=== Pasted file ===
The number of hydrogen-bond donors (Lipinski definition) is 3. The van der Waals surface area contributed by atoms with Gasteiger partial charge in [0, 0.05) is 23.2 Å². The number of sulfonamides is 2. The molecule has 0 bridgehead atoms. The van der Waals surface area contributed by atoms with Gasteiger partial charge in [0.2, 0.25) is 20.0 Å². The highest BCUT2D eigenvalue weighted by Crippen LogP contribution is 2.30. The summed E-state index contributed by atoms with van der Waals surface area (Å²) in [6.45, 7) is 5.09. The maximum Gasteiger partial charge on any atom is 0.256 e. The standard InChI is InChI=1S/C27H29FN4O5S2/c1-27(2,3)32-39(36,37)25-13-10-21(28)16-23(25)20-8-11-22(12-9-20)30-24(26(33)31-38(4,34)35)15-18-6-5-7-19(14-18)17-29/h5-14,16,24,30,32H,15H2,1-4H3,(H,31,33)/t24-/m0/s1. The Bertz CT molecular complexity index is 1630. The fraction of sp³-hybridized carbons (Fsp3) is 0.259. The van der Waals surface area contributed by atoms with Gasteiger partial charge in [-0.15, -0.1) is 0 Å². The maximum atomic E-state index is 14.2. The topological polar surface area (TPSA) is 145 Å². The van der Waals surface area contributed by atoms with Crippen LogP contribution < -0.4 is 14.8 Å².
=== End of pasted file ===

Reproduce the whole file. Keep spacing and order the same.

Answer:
The number of hydrogen-bond donors (Lipinski definition) is 3. The van der Waals surface area contributed by atoms with Gasteiger partial charge in [0, 0.05) is 23.2 Å². The number of sulfonamides is 2. The molecule has 0 bridgehead atoms. The van der Waals surface area contributed by atoms with Gasteiger partial charge in [0.2, 0.25) is 20.0 Å². The highest BCUT2D eigenvalue weighted by Crippen LogP contribution is 2.30. The summed E-state index contributed by atoms with van der Waals surface area (Å²) in [6.45, 7) is 5.09. The maximum Gasteiger partial charge on any atom is 0.256 e. The standard InChI is InChI=1S/C27H29FN4O5S2/c1-27(2,3)32-39(36,37)25-13-10-21(28)16-23(25)20-8-11-22(12-9-20)30-24(26(33)31-38(4,34)35)15-18-6-5-7-19(14-18)17-29/h5-14,16,24,30,32H,15H2,1-4H3,(H,31,33)/t24-/m0/s1. The Bertz CT molecular complexity index is 1630. The fraction of sp³-hybridized carbons (Fsp3) is 0.259. The van der Waals surface area contributed by atoms with Gasteiger partial charge in [-0.15, -0.1) is 0 Å². The maximum atomic E-state index is 14.2. The topological polar surface area (TPSA) is 145 Å². The van der Waals surface area contributed by atoms with Crippen LogP contribution < -0.4 is 14.8 Å².